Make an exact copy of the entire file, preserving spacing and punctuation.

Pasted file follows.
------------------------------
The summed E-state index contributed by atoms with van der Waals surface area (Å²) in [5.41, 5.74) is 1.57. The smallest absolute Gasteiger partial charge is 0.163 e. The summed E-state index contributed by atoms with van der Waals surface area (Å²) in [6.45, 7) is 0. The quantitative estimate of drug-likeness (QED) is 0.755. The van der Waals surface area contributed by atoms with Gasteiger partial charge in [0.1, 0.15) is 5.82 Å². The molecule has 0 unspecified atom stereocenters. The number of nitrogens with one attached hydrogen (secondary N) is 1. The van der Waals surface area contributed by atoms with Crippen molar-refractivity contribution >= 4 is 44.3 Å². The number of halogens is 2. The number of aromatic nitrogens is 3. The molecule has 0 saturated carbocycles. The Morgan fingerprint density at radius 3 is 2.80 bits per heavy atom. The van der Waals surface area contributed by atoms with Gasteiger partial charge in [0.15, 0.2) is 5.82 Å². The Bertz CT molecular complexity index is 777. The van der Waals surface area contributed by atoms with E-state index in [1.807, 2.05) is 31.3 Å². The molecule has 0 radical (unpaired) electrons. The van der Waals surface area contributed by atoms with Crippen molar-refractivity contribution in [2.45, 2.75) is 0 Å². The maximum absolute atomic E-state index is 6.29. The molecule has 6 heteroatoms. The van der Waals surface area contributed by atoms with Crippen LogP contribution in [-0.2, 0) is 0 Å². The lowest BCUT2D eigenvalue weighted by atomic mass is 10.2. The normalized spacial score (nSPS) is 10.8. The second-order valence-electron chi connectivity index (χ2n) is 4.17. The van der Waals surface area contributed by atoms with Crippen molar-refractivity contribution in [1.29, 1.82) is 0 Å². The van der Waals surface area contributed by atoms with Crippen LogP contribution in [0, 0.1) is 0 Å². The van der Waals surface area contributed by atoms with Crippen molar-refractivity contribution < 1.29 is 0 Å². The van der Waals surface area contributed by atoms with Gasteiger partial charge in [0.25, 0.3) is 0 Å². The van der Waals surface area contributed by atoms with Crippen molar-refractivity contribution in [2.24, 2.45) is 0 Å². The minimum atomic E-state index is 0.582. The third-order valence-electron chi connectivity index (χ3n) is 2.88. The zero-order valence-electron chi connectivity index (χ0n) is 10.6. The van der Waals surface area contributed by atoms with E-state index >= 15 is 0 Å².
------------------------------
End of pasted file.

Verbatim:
The summed E-state index contributed by atoms with van der Waals surface area (Å²) in [5.41, 5.74) is 1.57. The smallest absolute Gasteiger partial charge is 0.163 e. The summed E-state index contributed by atoms with van der Waals surface area (Å²) in [6.45, 7) is 0. The quantitative estimate of drug-likeness (QED) is 0.755. The van der Waals surface area contributed by atoms with Gasteiger partial charge in [0.1, 0.15) is 5.82 Å². The molecule has 0 unspecified atom stereocenters. The number of nitrogens with one attached hydrogen (secondary N) is 1. The van der Waals surface area contributed by atoms with Crippen molar-refractivity contribution >= 4 is 44.3 Å². The number of halogens is 2. The number of aromatic nitrogens is 3. The molecule has 0 saturated carbocycles. The Morgan fingerprint density at radius 3 is 2.80 bits per heavy atom. The van der Waals surface area contributed by atoms with Gasteiger partial charge in [0.15, 0.2) is 5.82 Å². The Bertz CT molecular complexity index is 777. The van der Waals surface area contributed by atoms with E-state index in [1.807, 2.05) is 31.3 Å². The molecule has 0 radical (unpaired) electrons. The van der Waals surface area contributed by atoms with Crippen molar-refractivity contribution in [2.45, 2.75) is 0 Å². The maximum absolute atomic E-state index is 6.29. The molecule has 6 heteroatoms. The van der Waals surface area contributed by atoms with Crippen LogP contribution in [-0.2, 0) is 0 Å². The lowest BCUT2D eigenvalue weighted by atomic mass is 10.2. The normalized spacial score (nSPS) is 10.8. The second-order valence-electron chi connectivity index (χ2n) is 4.17. The van der Waals surface area contributed by atoms with Crippen molar-refractivity contribution in [1.29, 1.82) is 0 Å². The van der Waals surface area contributed by atoms with Crippen LogP contribution in [0, 0.1) is 0 Å². The van der Waals surface area contributed by atoms with Crippen molar-refractivity contribution < 1.29 is 0 Å². The van der Waals surface area contributed by atoms with Gasteiger partial charge in [0.25, 0.3) is 0 Å². The van der Waals surface area contributed by atoms with Crippen molar-refractivity contribution in [2.24, 2.45) is 0 Å². The minimum atomic E-state index is 0.582. The third-order valence-electron chi connectivity index (χ3n) is 2.88. The zero-order valence-electron chi connectivity index (χ0n) is 10.6. The van der Waals surface area contributed by atoms with E-state index >= 15 is 0 Å².